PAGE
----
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Beyond the Empire: Images of Russia in the Eurasian Cultural Context

Приднестровье в макрорегиональном контексте черноморского побережья

Latest Publication: Occasional Papers No.25
"Plato and Russia III"

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"Crossing Boundaries in 19th-century Russian Cultural Studies"

Latest Publication: Occasional Papers No.22
Politics in Post-Communist Russia

Latest Publication: Occasional Papers No.21
The East-West Paradigm in the Slavic-Eurasian Culture: Dialogue and Confrontation I

About 21st COE "Making a discipline of Slavic Eurasian Studies"

The program is to be pursued by the Slavic Research Center, Hokkaido University, Sapporo, Japan, on a special scientific research fund granted by the Japanese Ministry of Education’s 21st Century COE (Center of Excellence) Program Committee, from August 2003 through March 2008.

More than ten years have passed since the socialist regime collapsed in the East European countries and the Soviet Union. The 1990s were witness to the disintegration of the communist countries and to major transformation of the socialist systems. Following these changes, however, the 21st century seems to be seeing, in contrast to the previous decade, ensuing integration pressure within and toward this area.

Although globalization is one of the most influential factors in the background of these integration processes, it is also true that each integration pressure on these post-communist regions is very unique: for example, EU enlargement from the west, Islamic revival from the south, and East Asian vital economic growth from the east. Revival of a “strong” Russia led by Vladimir Putin, on the other hand, may work as one of the counter integration forces against these external pressures.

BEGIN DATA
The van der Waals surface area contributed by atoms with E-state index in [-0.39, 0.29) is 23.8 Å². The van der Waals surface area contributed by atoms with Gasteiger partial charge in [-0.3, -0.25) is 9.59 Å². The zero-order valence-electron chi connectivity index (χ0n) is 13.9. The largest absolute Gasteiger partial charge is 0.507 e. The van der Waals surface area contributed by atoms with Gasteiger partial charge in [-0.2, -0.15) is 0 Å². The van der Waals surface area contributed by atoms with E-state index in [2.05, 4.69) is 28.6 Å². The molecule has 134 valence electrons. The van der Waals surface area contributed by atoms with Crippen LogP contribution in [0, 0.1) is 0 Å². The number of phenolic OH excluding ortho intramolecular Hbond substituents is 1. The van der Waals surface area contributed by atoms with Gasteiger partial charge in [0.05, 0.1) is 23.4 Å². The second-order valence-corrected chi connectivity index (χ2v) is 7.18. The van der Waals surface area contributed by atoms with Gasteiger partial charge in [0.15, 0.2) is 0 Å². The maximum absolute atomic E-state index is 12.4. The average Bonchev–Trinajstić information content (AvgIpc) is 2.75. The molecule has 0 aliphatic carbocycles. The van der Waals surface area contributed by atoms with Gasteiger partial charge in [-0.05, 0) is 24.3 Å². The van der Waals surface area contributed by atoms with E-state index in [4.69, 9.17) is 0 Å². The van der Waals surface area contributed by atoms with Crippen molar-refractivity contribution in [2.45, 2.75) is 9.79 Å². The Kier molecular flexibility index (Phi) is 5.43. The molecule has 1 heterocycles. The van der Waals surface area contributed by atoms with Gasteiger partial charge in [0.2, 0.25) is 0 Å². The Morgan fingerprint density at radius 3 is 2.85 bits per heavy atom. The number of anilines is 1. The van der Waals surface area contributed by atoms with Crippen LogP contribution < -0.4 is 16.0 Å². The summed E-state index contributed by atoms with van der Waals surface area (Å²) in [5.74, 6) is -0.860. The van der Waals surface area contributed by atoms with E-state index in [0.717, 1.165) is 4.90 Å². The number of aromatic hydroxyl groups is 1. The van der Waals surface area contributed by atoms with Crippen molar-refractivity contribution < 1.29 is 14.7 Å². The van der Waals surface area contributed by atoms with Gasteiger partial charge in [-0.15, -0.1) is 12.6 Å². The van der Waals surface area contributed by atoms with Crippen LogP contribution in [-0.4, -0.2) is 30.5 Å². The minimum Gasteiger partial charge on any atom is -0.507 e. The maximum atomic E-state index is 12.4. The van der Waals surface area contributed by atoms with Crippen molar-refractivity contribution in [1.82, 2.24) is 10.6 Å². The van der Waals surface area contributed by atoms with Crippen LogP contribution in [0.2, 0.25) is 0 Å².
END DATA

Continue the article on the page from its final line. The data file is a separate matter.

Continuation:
Slavic Eurasia, the space of the former communist countries, may be a mega-area in this historical context, loosely combining several meso-areas inside. Meso-areas are shaping themselves under agencies of external integration forces from their neighboring regions: for example, an emerging Central East European meso-area under the integration forces of EU enlargement; a Central Eurasian meso-area (mainly Central Asia and the Caucasus) under that of the Islamic revival as well as “new Silk Road” projects for transport corridors; and a Far-East & Siberian meso-area under that of the East Asian vital economic growth. We suppose that the meso-area could be a notion definable by interrelationship between external and counter integration forces.

Since the 1980s the Slavic Research Center has been organizing annual international symposia in Sapporo, and from the mid-1990s onward carrying out comprehensive and interdisciplinary joint research projects regarding changes in the Slavic Eurasian world. Through these academic activities, the institution is now not only the national center for Slavic Eurasian area studies in Japan, but also an internationally recognized research engine.

On these bases the Slavic Research Center has started a new research program in order to make contributions to rejuvenating and advancing international Slavic Eurasian area studies in accordance with the new historical environments of regional integrations and globalization. The program is titled "Making a discipline of Slavic Eurasian Studies: Meso-areas and Globalization". This year the Slavic Research Center was successful in applying for a grant from the Ministry of Ecucations 21st Century COE Program Committee to carry out this academic program. Due to its popularity throughout Japan, applications for the COE Program were very competitive.

Our program includes various kinds of research and graduate education projects, such as research projects of meso-area studies; foreign visiting fellowships; doctoral candidate scholarships; and post-doctorate fellowships. In the near future, we will announce the above projects on our web-site ( ) and invite applicants for these fellowships and scholarships, while at the same time distributing notices to major institutions throughout Japan and all over the world.

We would like to involve you and your colleagues in this program and to create closer and deeper cooperation with overseas and domestic scholars. In accordance with the Center’s academic heritage created by our former and senior staff members, we are convinced that nation-wide and international cooperation is the only way to survive and develop our academic studies on Slavic Eurasia.

Thank you for your attention.

12th August 2003, Sapporo

Dr. Prof. Osamu Ieda
Director of the Slavic Research Center
Hokkaido University, Sapporo, Japan

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